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A History of the Japanese People by F. Brinkley

Son of Tayasu Munetake and grandson of Yoshimune



Among these terrible conditions the tenth shogun, Ieharu died, in 1786, and was succeeded by Ienari, a son of Hitotsubashi Harunari and a great-grandson of Yoshimune. Ienari was in his fifteenth year, and, of course, at such a tender age he could not possibly deal with the financial, economic, and administrative problems that presented themselves at this, the darkest period of Tokugawa sway. Fortunately a man of genius was found to grapple with the situation. Matsudaira Sadanobu, son of Tayasu Munetake and grandson of Yoshimune, proved himself one of the most capable administrators Japan had hitherto produced. In 1788, he was appointed prime minister, assisted by a council of State comprising the heads of the three Tokugawa families of Mito, Kii, and Owari. Sadanobu was in his thirtieth year, a man of boundless energy, great insight, and unflinching courage. His first step was to exorcise the spectre of famine by which the nation was obsessed. For that purpose he issued rules with regard to the storing of grain, and as fairly good harvests were reaped during the next few years, confidence was in a measure restored. The men who served the Bakufu during its middle period in the capacity of ministers had been taken almost entirely from the families of Ii, Sakai, and Hotta, but none of them had shown any marked ability; they had allowed their functions to be usurped by the personal attendants of the shogun. This abuse was

remedied by the appointment of the heads of the three Tokugawa families to the post of ministers, and for a time Sadanobu received loyal and efficient support from his colleagues.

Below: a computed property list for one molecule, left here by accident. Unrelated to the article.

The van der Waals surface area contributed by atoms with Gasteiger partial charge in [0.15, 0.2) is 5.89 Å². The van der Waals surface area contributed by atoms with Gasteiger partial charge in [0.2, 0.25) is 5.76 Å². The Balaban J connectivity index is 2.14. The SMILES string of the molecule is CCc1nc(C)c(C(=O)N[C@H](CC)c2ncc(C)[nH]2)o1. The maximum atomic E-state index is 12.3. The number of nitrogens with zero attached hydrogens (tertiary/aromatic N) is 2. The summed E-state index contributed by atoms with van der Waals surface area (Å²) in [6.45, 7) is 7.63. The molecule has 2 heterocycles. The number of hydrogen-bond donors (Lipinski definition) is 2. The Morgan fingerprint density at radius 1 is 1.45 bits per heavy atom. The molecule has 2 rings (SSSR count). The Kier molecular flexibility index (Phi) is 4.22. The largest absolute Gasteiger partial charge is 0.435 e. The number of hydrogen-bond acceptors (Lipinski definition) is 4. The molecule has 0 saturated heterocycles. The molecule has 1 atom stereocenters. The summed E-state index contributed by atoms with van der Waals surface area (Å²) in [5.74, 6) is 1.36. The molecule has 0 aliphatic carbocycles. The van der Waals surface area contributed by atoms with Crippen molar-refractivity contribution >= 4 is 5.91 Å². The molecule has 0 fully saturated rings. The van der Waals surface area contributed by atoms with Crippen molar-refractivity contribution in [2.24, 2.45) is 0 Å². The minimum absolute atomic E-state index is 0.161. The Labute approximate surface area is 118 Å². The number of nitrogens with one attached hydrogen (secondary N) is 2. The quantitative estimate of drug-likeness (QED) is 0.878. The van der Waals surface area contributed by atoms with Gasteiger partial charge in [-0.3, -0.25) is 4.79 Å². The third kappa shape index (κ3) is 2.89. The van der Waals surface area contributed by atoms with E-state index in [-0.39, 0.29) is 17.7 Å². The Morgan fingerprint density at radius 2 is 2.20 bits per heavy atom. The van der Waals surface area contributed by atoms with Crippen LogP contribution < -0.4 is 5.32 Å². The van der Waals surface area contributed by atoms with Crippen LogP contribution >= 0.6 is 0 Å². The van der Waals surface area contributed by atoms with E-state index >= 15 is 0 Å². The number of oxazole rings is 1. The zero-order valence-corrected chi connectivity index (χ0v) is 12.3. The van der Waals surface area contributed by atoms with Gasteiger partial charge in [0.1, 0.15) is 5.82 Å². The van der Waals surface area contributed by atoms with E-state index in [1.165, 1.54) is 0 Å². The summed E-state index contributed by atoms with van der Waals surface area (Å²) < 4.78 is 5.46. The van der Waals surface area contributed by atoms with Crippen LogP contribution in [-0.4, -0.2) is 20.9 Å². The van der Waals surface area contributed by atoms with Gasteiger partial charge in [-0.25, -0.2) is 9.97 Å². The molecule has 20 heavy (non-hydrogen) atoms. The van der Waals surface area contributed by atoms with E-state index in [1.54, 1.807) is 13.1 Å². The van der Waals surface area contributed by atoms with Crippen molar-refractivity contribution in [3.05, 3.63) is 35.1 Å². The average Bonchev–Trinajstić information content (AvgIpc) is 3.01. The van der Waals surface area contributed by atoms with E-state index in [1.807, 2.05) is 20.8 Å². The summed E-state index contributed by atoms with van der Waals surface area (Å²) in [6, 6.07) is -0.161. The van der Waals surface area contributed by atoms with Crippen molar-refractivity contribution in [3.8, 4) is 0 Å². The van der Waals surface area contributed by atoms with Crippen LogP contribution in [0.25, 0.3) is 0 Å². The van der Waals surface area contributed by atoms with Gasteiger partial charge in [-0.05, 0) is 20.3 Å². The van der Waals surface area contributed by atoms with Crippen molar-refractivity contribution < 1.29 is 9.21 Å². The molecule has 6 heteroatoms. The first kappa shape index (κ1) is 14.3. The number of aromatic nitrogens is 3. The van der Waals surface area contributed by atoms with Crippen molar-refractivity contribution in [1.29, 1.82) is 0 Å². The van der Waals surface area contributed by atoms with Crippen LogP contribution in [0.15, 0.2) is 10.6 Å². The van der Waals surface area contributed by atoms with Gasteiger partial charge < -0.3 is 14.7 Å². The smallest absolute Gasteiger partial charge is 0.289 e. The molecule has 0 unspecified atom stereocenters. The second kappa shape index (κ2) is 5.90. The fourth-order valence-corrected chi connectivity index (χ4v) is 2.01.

The series of calamities which commenced with the tempests, floods, and famines of 1788 culminated in a fire such as never previously had swept Kyoto. It reduced to ashes the Imperial palace, Nijo Castle, 220 Shinto shrines, 128 Buddhist temples, and 183,000 houses. The loss of life (2600) was not by any means as severe as that in the great fire of Yedo, but the Imperial city was practically destroyed. Ishikawa Jinshiro, who commanded at Nijo Castle, immediately distributed a thousand koku of rice from the Government's store to relieve the distressed citizens. He acted in this matter without waiting to seek sanction from the Bakufu, and his discretion was rewarded by appointment to the high office of inspector-general of police (o-metsuke).

The problem of restoring the palace presented much difficulty in the impoverished state of the country, but the Bakufu did not hesitate to take the task in hand, and to issue the necessary requisitions to the feudatories of the home provinces. Sadanobu himself repaired to Kyoto to superintend the work, and took the opportunity to travel throughout a large part of the country. During his tour all that had any grievances were invited to present petitions, and munificent rewards were bestowed on persons who had distinguished themselves by acts of filial piety or by lives of chastity. Such administrative measures presented a vivid contrast with the corrupt oppression practised by the Tanuma family, and it is recorded that men and women kneeled on the road as Sadanobu passed and blessed him with tears.

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